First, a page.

The Diabetes Action Now programme (an initiative of the World Health Organisation and the International Diabetes Federation) projected an increase in people with diabetes in Europe from 33.3 million in the year 2000 to 48 million in 2030.  Comparitave figures for the United States of America are 17.7 million to 30.3 million.  For China the number increase from 20.8 million to 42.3 million.

The economic burden of obesity worldwide is such that medical costs for obese individuals are approximately 30% greater than those of average weight patients (Withrow 2011).  These numbers may be meaningless until that unexpected day you are diagnosed with chronic diabetes and have to access medication and treatment.  Even if you live in a country with national health coverage or you have excellent private medical care, the cost of time off work and travel expenses to regular health treatments can put a strain on any household budget.

What should ideally be included in a child’s meal to minimize the risk of disease?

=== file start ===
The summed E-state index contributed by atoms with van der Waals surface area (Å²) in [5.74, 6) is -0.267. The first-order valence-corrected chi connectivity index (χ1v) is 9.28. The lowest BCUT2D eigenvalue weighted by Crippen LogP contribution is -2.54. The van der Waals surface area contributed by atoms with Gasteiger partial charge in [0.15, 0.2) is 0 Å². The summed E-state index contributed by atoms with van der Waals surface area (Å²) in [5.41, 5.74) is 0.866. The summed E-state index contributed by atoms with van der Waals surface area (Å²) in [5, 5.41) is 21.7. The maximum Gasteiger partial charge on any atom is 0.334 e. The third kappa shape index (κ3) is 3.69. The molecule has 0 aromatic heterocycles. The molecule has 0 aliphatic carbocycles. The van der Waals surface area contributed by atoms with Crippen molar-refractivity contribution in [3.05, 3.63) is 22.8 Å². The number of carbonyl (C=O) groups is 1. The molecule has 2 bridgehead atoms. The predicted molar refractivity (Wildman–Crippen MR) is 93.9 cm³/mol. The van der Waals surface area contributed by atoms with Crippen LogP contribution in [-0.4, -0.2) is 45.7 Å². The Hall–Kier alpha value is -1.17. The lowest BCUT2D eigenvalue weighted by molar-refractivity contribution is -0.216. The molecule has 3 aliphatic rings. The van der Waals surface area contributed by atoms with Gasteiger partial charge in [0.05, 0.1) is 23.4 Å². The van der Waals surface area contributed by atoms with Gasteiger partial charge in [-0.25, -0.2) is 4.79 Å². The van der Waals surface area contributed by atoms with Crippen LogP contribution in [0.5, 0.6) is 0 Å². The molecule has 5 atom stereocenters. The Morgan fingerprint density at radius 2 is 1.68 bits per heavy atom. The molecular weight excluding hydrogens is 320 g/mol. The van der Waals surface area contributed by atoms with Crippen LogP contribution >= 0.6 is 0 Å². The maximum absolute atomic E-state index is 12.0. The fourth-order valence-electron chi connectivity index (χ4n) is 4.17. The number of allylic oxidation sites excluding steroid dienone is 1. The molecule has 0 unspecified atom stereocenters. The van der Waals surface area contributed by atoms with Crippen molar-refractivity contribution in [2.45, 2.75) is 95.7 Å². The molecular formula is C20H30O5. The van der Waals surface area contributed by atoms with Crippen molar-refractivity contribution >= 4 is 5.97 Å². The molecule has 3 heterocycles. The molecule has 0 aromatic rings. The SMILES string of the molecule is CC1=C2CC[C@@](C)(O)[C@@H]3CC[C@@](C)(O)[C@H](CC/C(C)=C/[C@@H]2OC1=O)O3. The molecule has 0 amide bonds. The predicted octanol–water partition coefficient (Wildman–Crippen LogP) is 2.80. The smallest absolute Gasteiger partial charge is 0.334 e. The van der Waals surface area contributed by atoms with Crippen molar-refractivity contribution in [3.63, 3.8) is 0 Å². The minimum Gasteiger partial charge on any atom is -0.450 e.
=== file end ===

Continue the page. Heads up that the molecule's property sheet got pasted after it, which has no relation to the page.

The three macronutrients that should be included at meals times are:

  • protein
  • carbohydrates
  • fats

Protein is an essential part of our biological make-up.  Foods such as meat, poultry, eggs, fish, legumes (including tofu), nuts and seeds are all excellent protein sources.  These options should ideally be served without any batter or crumbs and are best grilled, steamed or baked.  Deep fried foods are ideally kept to a minimum given that the health risk of heated fats are well documented.

Carbohydrates, in the form of grains and starchy vegetables such as potatoes, are omnipresent at meals and the danger here is overconsumption.  Carbohydrates are quickly accessible sources of energy and it is worth noting that any excess is likely to be stored as fat if your child is not very active – a common occurrence in the age of electronic entertainment and frenetic lifestyles.  Therefore, balance the amount of carbohydrate dense food in relation to the amount of physical activity your child performs regularly.

Most adults have a fear of fat.  That aversion is justified when speaking of fried foods and saturated fat, which have been linked with several age-related diseases.  However, fats in the form of avocado, cold-pressed olive oil, flaxseed oil, oily fish such as salmon, mackerel, and sardines, nuts and seeds are essential and play a vital part in healthy brain development.  With the increase in recorded cases of dyslexia, Asperger’s and autism, and other learning difficulties in children, the focus on nutrients for optimal brain development has increased.